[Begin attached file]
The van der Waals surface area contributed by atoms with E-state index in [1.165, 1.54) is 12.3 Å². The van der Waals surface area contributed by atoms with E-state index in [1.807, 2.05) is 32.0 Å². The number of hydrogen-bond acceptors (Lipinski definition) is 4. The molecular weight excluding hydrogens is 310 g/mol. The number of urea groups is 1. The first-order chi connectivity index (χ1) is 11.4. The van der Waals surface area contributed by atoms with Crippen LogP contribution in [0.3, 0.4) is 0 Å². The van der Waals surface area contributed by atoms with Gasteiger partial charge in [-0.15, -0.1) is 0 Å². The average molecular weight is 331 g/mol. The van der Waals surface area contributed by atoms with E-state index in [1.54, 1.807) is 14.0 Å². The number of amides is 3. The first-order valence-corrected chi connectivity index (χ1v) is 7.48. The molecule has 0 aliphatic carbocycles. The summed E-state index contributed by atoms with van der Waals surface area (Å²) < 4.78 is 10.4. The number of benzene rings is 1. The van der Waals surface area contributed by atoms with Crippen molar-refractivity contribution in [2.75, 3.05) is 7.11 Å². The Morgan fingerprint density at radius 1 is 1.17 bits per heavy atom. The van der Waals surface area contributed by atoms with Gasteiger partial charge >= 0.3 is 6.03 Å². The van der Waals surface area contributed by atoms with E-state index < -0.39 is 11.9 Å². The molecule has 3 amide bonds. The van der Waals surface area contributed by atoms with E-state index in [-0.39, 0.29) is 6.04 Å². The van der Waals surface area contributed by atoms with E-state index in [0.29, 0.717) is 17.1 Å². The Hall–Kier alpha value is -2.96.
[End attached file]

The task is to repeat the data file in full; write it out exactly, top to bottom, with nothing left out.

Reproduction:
The van der Waals surface area contributed by atoms with E-state index in [1.165, 1.54) is 12.3 Å². The van der Waals surface area contributed by atoms with E-state index in [1.807, 2.05) is 32.0 Å². The number of hydrogen-bond acceptors (Lipinski definition) is 4. The molecular weight excluding hydrogens is 310 g/mol. The number of urea groups is 1. The first-order chi connectivity index (χ1) is 11.4. The van der Waals surface area contributed by atoms with Crippen LogP contribution in [0.3, 0.4) is 0 Å². The van der Waals surface area contributed by atoms with Gasteiger partial charge in [-0.15, -0.1) is 0 Å². The average molecular weight is 331 g/mol. The van der Waals surface area contributed by atoms with E-state index in [1.54, 1.807) is 14.0 Å². The number of amides is 3. The first-order valence-corrected chi connectivity index (χ1v) is 7.48. The molecule has 0 aliphatic carbocycles. The summed E-state index contributed by atoms with van der Waals surface area (Å²) < 4.78 is 10.4. The number of benzene rings is 1. The van der Waals surface area contributed by atoms with Crippen molar-refractivity contribution in [2.75, 3.05) is 7.11 Å². The Morgan fingerprint density at radius 1 is 1.17 bits per heavy atom. The van der Waals surface area contributed by atoms with Gasteiger partial charge >= 0.3 is 6.03 Å². The van der Waals surface area contributed by atoms with E-state index < -0.39 is 11.9 Å². The molecule has 3 amide bonds. The van der Waals surface area contributed by atoms with E-state index in [-0.39, 0.29) is 6.04 Å². The van der Waals surface area contributed by atoms with E-state index in [0.29, 0.717) is 17.1 Å². The Hall–Kier alpha value is -2.96.